Absorption: Well absorbed after oral administration. Distribution: Crosses the blood-brain barrier, crosses the placenta; small amounts enter breast milk. Metabolism and Excretion: Mostly metabolized by the liver (primarily by CYP2D6; the CYP2D6 enzyme system exhibits genetic polymorphism); ~7% of population may be poor metabolizers and may have significantly ↑ metoprolol concentrations and an ↑ risk of adverse effects. TIME/ACTION PROFILE (cardiovascular effects)When switching from immediate-release to extended-release product, the same total daily dose can be used PO: (Adults) Antihypertensive/antianginal– 25–100 mg/day as a single dose initially or 2 divided doses; may be ↑ q 7 days as needed up to 450 mg/day (immediate-release) or 400 mg/day (extended-release) (for angina, give in divided doses). MI– 25–50 mg (starting 15 min after last IV dose) q 6 hr for 48 hr, then 100 mg twice daily. Heart failure– 12.5–25 mg once daily (of extended-release), can be doubled every 2 wk up to 200 mg/day. Migraine prevention– 50–100 mg 2–4 times daily (unlabeled). IV: (Adults) MI– 5 mg q 2 min for 3 doses, followed by oral dosing. Tablets (tartrate): 25 mg, 50 mg, 100 mg Cost: Generic: All strengths $7.18/100Extended-release tablets (succinate; Toprol XL): 25 mg, 50 mg, 100 mg, 200 mg Cost: Generic: 25 mg $35.68/100, 50 mg $41.93/100, 100 mg $53.95/100, 200 mg $84.54/100Solution for injection: 1 mg/m LIn Combination with:hydrochlorothiazide (Dutoprol, Lopressor HCT). See combination drugs.metoprolol is a sample topic from the Davis's Drug Guide. This website contains 106190 drug listings as submitted to the Food and Drug Administration (FDA). At the present time, this Web site does not contain a complete listing of labels for approved prescription drugs. Posted: December 19, 2017 Drug Listing Certification The U. Food and Drug Administration is reminding the pharmaceutical industry of the December 31, 2017, deadline to update or certify their drug listings with FDA. This applies to drug listings that were not initially listed or updated during the current calendar year. This is the first deadline of the annual certification requirement under Part 207 of Title 21 of the Code of Federal Regulations. Companies must submit this information to FDA in electronic format. They may make a blanket "no changes" certification to indicate that their listing information is up to date in FDA's database.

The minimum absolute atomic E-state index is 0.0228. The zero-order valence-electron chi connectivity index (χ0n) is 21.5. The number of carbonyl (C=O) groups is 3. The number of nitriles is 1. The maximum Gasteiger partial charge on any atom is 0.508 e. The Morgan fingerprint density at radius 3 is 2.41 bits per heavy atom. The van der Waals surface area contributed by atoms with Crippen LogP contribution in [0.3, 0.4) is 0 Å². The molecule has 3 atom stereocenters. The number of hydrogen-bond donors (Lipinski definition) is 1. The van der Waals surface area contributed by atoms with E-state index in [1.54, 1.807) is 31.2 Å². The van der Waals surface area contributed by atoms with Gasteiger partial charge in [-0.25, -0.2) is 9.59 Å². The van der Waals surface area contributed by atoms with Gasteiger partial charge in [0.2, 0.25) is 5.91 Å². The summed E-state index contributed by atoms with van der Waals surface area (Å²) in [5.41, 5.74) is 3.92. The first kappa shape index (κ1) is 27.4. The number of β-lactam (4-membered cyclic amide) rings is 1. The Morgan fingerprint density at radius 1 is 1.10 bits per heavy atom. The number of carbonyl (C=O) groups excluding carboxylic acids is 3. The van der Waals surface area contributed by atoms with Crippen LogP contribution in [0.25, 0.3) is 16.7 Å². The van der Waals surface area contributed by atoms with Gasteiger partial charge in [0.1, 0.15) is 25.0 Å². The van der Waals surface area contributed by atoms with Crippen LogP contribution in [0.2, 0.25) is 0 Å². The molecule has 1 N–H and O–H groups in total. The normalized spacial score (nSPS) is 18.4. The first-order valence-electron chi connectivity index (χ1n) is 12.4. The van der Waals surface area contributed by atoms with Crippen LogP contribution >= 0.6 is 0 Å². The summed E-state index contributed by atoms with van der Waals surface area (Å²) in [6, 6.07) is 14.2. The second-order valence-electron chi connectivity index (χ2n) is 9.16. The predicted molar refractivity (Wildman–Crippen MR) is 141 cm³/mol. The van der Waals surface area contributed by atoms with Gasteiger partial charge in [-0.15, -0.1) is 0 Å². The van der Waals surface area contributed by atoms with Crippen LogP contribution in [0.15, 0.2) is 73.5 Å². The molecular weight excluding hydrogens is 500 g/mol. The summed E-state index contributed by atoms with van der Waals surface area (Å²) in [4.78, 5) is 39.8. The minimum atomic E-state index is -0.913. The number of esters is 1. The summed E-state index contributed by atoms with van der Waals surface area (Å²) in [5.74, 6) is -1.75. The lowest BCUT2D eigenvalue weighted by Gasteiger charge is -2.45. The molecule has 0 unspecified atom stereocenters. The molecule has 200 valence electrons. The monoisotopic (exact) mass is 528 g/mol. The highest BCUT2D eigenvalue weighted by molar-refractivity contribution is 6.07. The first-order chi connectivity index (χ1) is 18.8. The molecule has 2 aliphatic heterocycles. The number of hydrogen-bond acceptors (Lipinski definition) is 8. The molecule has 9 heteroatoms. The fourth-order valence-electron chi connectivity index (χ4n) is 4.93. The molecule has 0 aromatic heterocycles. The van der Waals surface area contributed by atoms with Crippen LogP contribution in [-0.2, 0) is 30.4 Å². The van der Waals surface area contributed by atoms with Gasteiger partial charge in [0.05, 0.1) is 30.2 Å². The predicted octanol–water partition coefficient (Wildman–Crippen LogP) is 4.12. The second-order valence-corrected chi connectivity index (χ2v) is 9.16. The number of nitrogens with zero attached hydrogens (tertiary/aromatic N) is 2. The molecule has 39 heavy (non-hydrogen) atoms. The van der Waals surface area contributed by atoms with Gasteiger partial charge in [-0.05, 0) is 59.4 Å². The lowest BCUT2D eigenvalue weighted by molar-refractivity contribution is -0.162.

Control of tachyarrhythmias, especially supraventricular tachyarrhythmias. The injection can be repeated at 5 minute intervals until a satisfactory response has been obtained. Injection to patients with a systolic blood pressure below 100 mm Hg should only be given with special care. The same dosage can also be used to control arrhythmias developing during anaesthesia. Injection should be initiated in a coronary care or similar unit when the patient's haemodynamic condition has stabilised. The second or third dose should not be given if the systolic blood pressure is 0.26 seconds, or if there is any aggravation of dyspnoea or cold sweating. Pain relief may also decrease the need for opiate analgesics. Initially up to 5 mg injected intravenously at a rate of 1-2 mg per minute. at induction is usually sufficient to prevent the development of arrhythmias during anaesthesia. every 2 minutes to a maximum of 15 mg total as determined by blood pressure and heart rate. Injection in acute myocardial infarction reduces infarct size and the incidence of ventricular fibrillation. Injection has been shown to reduce mortality when administered to patients with acute myocardial infarction. A total dose of 10-15 mg generally proves sufficient. Further injections of 2 mg may be given as required to a maximum overall dose of 10 mg. Oral therapy should commence 15 minutes after the last injection with 50 mg every 6 hours for 48 hours. Because of the risk of a pronounced drop of blood pressure, the I. Patients who fail to tolerate the full intravenous dose should be given half the suggested oral dose. Dose adjustment is normally not needed in patients suffering from liver cirrhosis because metoprolol has a low protein binding (5 – 10 %). However, in patients with severe hepatic dysfunction a reduction in dosage may be necessary. • Decompensated cardiac failure (pulmonary oedema, hypoperfusion or hypotension). Carvedilol and metoprolol are both beta blockers, but differ mainly in their selectivity of which beta-receptors they block. Carvedilol blocks both alpha and beta receptors and metoprolol is more cardioselective, that is, more selective to the heart. Depending on the manufacturers, the trade names of these medications differ from country to country. Both carvedilol and metoprolol are used to treat hypertension and cardiac conditions such as angina or congestive cardiac failure. They work by blocking beta receptors around the heart which prevents the action of adrenaline and noradrenaline, the fight or flight hormones. This slows the heart down and, in turn, reduces the pressure both on the heart and blood pressure. Unlike metoprolol, carvedilol also has some blocking action on alpha receptors, which causes widening of the blood vessels and less resistance, thus also lowering blood pressure.
Owing to the mechanism of metoprolol's competitive antago- nistic action on beta-adrenergic receptors β1-blocking, a reduction in HR was observed 27 in both groups A and B treated with 47.5 and 118.75 mg of metoprolol, respectively, from 1st-month through 12th-month follow-ups. In the management of angina pectoris, the mechanism of action of metoprolol is thought to be blockage of catecholamine-induced increases in heart rate.